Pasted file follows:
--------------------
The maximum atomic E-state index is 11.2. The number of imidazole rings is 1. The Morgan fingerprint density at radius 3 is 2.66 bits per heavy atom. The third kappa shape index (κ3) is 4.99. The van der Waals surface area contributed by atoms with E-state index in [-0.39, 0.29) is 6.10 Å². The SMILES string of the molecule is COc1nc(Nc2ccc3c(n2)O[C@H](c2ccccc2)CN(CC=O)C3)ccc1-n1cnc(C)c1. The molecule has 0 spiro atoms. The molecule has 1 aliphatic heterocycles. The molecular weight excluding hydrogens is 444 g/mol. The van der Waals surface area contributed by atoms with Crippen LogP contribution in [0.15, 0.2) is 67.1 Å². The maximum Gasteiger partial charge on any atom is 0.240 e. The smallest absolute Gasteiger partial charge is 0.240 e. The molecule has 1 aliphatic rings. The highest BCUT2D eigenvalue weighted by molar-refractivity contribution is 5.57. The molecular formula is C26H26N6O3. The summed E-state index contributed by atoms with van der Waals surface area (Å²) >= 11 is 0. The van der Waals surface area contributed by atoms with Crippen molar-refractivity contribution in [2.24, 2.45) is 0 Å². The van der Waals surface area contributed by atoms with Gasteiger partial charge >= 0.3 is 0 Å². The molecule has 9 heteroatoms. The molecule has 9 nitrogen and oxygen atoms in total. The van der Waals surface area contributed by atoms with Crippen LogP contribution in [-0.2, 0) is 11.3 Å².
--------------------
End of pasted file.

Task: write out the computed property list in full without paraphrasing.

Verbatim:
The maximum atomic E-state index is 11.2. The number of imidazole rings is 1. The Morgan fingerprint density at radius 3 is 2.66 bits per heavy atom. The third kappa shape index (κ3) is 4.99. The van der Waals surface area contributed by atoms with E-state index in [-0.39, 0.29) is 6.10 Å². The SMILES string of the molecule is COc1nc(Nc2ccc3c(n2)O[C@H](c2ccccc2)CN(CC=O)C3)ccc1-n1cnc(C)c1. The molecule has 0 spiro atoms. The molecule has 1 aliphatic heterocycles. The molecular weight excluding hydrogens is 444 g/mol. The van der Waals surface area contributed by atoms with Crippen LogP contribution in [0.15, 0.2) is 67.1 Å². The maximum Gasteiger partial charge on any atom is 0.240 e. The smallest absolute Gasteiger partial charge is 0.240 e. The molecule has 1 aliphatic rings. The highest BCUT2D eigenvalue weighted by molar-refractivity contribution is 5.57. The molecular formula is C26H26N6O3. The summed E-state index contributed by atoms with van der Waals surface area (Å²) >= 11 is 0. The van der Waals surface area contributed by atoms with Crippen molar-refractivity contribution in [2.24, 2.45) is 0 Å². The van der Waals surface area contributed by atoms with Gasteiger partial charge >= 0.3 is 0 Å². The molecule has 9 heteroatoms. The molecule has 9 nitrogen and oxygen atoms in total. The van der Waals surface area contributed by atoms with Crippen LogP contribution in [-0.2, 0) is 11.3 Å².